Pacific Northwest Geographical Science
Risk and Vulnerability to Natural Hazards http://geography.wr.usgs.gov/science/vulnerability/index.htm
The risk of a future natural disaster is a function not only of the hazards but also of the vulnerability of individuals and communities that occupy hazard-prone areas. This project focuses on developing new methods for assessing and communicating community vulnerability to natural hazards. Research includes community vulnerability to tsunamis (Oregon, Washington, and Hawaii), volcanoes (Mount Rainier), hurricane storm surge (Florida) and climate-change-enhanced coastal hazards (Oregon and Washington coast).
The Puget Sound Ecosystem Portfolio Model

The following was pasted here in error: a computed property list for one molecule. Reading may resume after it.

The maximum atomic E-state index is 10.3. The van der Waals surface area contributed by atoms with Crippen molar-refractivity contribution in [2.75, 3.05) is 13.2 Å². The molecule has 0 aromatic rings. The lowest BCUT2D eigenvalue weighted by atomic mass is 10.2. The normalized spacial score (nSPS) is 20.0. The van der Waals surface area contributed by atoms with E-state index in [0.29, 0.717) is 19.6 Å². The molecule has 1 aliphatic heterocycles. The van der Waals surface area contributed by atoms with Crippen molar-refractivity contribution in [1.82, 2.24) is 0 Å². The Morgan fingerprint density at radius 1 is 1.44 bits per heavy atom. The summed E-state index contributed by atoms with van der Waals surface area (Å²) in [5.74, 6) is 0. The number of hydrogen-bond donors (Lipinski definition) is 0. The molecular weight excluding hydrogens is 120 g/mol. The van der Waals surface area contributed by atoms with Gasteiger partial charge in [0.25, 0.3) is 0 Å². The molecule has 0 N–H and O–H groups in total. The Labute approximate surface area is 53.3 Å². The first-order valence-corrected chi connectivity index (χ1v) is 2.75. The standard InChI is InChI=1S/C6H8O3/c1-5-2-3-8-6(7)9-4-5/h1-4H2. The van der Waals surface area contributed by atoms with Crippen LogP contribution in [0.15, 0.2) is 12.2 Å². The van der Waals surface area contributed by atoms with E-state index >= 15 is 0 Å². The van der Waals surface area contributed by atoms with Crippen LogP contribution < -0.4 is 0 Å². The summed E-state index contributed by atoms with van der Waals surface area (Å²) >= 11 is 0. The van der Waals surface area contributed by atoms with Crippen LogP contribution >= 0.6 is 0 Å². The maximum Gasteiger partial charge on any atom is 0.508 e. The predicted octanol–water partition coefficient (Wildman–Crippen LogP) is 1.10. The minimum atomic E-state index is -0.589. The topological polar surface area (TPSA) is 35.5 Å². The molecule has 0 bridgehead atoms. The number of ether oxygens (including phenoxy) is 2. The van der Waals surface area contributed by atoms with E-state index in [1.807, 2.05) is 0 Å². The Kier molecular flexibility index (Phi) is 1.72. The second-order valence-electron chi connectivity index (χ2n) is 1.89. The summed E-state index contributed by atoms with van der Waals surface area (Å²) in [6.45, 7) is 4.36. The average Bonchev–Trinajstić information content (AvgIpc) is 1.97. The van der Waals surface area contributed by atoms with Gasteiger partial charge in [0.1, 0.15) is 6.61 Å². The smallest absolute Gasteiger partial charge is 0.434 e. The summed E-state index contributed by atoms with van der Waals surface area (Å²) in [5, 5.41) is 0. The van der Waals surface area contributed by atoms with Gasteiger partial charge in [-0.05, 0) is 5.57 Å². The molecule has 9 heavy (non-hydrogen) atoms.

Thousands of streams and rivers drain a land area of about 35,500 km2 into Puget Sound, designated by the U.S. EPA as an Estuary of National Significance. This region is experiencing significant population growth and development pressures.
The USGS Puget Sound Ecosystem Portfolio Model (PSEPM) is a decision support tool that uses scenarios to evaluate where, when and to what extent future population growth, urban growth and shoreline development may threaten the nearshore environment by 2060. The tool focuses on threats to barrier and bluff-backed beaches, which represent 50 percent of Puget Sound shorelines by length. A suite of sub-models identify multiple connections between land use and the nearshore’s capacity to support valued ecosystem components (VECs) and ecosystem services.
Visit the Puget Sound Ecosystem Portfolio Model website